Thus, it should come as no surprise that blogger Adam Elus has used the recent release of Starcraft II as a vehicle to discuss strategy.
As Elkus notes, modern real-time strategy games allow the player--the "general", so to speak--to view and control individual units. According to Elkus, this contrasts with developments which took place since the Napoleonic levee en masse, which led to larger, more complex armies. Napoleon's Grand Armee underwent a 19th Century-style transformation, reorganizing into self-contained army corps.
In Napoleon's earlier, more successful campaigns, these independent army corps were granted a high degree of autonomy. In fact, this model was so successful that the Prussian, and later, German army copied this command style. Indeed, the Wehrmacht's blitzkreig tactics greatly emphasized initiative among commanders, as long as all understood and acted in accordance with the mission focus--or auftgrastaktik--of the organization.
However, our modern command, control, and intelligence systems--designed to emulate the blitzkrieg armies of the past--have allowed us to reverse this trend. As many have noted before, these systems now allow modern-day generals, like their fictional counterparts in Starcraft, to micromanage down to the individual soldier level. According to P.W. Singer of "Wired for War":
The ripple effects of robotics on leadership even affects the strategic level. Many have discussed the idea of "strategic corporals," younger and younger troops who are being given greater and greater power and responsibility. But the rise of robots has created an opposite phenomenon - a dirty little secret that people in the service are somewhat afraid to talk about for risk of their own careers. I call it the rise of the "tactical generals."An article at Small Wars Journal only echoed this concern, citing a command sergeant major's admission that he used surveillence assets to monitor the uniforms of soldiers at a remote outpost.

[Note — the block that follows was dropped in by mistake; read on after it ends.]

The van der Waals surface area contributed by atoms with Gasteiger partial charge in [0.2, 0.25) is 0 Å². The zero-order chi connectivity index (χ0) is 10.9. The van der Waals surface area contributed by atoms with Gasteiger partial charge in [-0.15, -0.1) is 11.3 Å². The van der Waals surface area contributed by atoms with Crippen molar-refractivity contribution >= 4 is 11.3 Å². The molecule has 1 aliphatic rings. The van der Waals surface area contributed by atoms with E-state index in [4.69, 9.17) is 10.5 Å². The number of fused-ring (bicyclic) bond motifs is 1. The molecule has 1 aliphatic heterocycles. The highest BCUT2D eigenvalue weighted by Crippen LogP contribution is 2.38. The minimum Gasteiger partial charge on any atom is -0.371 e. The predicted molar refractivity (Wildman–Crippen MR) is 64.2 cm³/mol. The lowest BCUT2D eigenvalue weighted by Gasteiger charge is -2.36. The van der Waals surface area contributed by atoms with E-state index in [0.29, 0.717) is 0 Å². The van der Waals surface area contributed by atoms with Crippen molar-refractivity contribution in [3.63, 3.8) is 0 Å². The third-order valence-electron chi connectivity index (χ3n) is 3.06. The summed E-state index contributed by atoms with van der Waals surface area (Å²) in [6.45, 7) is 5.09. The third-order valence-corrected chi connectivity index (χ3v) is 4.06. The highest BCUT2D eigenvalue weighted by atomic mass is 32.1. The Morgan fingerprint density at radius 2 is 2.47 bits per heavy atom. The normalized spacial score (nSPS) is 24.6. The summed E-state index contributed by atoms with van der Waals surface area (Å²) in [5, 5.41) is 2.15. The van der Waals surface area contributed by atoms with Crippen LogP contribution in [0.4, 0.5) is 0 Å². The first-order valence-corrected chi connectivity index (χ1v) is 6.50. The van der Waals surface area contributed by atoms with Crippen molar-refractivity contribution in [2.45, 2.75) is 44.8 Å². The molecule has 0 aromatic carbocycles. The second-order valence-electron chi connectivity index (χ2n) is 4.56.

Our technologies are making it very easy, perhaps too easy, for leaders at the highest level of command not only to peer into, but even to take control of, the lowest level operations. One four-star general, for example, talked about how he once spent a full two hours watching drone footage of an enemy target and then personally decided what size bomb to drop on it.
Similarly, a Special Operations Forces captain talked about a one-star, watching a raid on a terrorist hideout via a Predator, radioing in to tell him where to move not merely his unit in the midst of battle, but where to position an individual soldier...
...We have to ponder the long-term consequences. What happens when the young officers now being cut out of the chain, or micromanaged in the midst of battle, advance up the ranks, but without the experience of making the tough calls? This leadership issue is not just one for the troops, though. Civilian leaders equally now have a new ability not only to watch at the tactical level but even decide what should be done.
How can military leaders resist the temptation to micromanage through technology? P.W. Singer gives us a leadership lesson from none other than General George Marshall:
In [Marshall's] day, new inventions like the radio and teletype gave him what certainly seemed like a nearly science fiction-like ability to instruct his officers from afar. Marshall's approach, however, was to set the broad goals and agenda, have smart staff officers write up the details of the plan, and ensure that everything remained simple enough that a lieutenant in the field could understand and carry out everything on his own. Just as the bedrock values of good politics, ethics and law remain the same, regardless of the technology or century, so do the tenets of good leadership.